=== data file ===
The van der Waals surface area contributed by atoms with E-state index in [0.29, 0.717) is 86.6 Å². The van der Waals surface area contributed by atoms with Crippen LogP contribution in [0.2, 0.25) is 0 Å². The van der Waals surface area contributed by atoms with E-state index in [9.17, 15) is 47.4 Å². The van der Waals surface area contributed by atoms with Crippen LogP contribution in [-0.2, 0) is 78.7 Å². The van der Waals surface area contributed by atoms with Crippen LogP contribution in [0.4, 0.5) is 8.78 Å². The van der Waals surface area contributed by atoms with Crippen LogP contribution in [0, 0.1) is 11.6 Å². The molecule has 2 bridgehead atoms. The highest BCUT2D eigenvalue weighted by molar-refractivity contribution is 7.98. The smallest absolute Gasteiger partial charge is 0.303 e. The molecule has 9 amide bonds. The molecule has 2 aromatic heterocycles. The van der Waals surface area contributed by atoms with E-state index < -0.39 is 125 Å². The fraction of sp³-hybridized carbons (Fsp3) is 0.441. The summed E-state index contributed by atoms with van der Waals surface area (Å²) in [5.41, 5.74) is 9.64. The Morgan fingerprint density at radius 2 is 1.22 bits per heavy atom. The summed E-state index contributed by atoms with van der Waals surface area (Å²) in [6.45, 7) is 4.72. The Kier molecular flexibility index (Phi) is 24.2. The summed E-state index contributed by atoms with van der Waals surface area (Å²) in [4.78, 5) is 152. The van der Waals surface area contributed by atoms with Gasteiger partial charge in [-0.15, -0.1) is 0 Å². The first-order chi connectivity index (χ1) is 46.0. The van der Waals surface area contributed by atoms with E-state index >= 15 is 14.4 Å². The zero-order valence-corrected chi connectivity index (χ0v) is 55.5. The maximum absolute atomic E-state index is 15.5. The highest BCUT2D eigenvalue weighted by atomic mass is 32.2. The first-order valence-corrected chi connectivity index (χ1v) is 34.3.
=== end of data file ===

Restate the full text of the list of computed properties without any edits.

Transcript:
The van der Waals surface area contributed by atoms with E-state index in [0.29, 0.717) is 86.6 Å². The van der Waals surface area contributed by atoms with Crippen LogP contribution in [0.2, 0.25) is 0 Å². The van der Waals surface area contributed by atoms with E-state index in [9.17, 15) is 47.4 Å². The van der Waals surface area contributed by atoms with Crippen LogP contribution in [-0.2, 0) is 78.7 Å². The van der Waals surface area contributed by atoms with Crippen LogP contribution in [0.4, 0.5) is 8.78 Å². The van der Waals surface area contributed by atoms with Crippen LogP contribution in [0, 0.1) is 11.6 Å². The molecule has 2 bridgehead atoms. The highest BCUT2D eigenvalue weighted by molar-refractivity contribution is 7.98. The smallest absolute Gasteiger partial charge is 0.303 e. The molecule has 9 amide bonds. The molecule has 2 aromatic heterocycles. The van der Waals surface area contributed by atoms with E-state index < -0.39 is 125 Å². The fraction of sp³-hybridized carbons (Fsp3) is 0.441. The summed E-state index contributed by atoms with van der Waals surface area (Å²) in [5.41, 5.74) is 9.64. The Morgan fingerprint density at radius 2 is 1.22 bits per heavy atom. The summed E-state index contributed by atoms with van der Waals surface area (Å²) in [6.45, 7) is 4.72. The Kier molecular flexibility index (Phi) is 24.2. The summed E-state index contributed by atoms with van der Waals surface area (Å²) in [4.78, 5) is 152. The van der Waals surface area contributed by atoms with Gasteiger partial charge in [-0.15, -0.1) is 0 Å². The first-order chi connectivity index (χ1) is 46.0. The van der Waals surface area contributed by atoms with E-state index >= 15 is 14.4 Å². The zero-order valence-corrected chi connectivity index (χ0v) is 55.5. The maximum absolute atomic E-state index is 15.5. The highest BCUT2D eigenvalue weighted by atomic mass is 32.2. The first-order valence-corrected chi connectivity index (χ1v) is 34.3.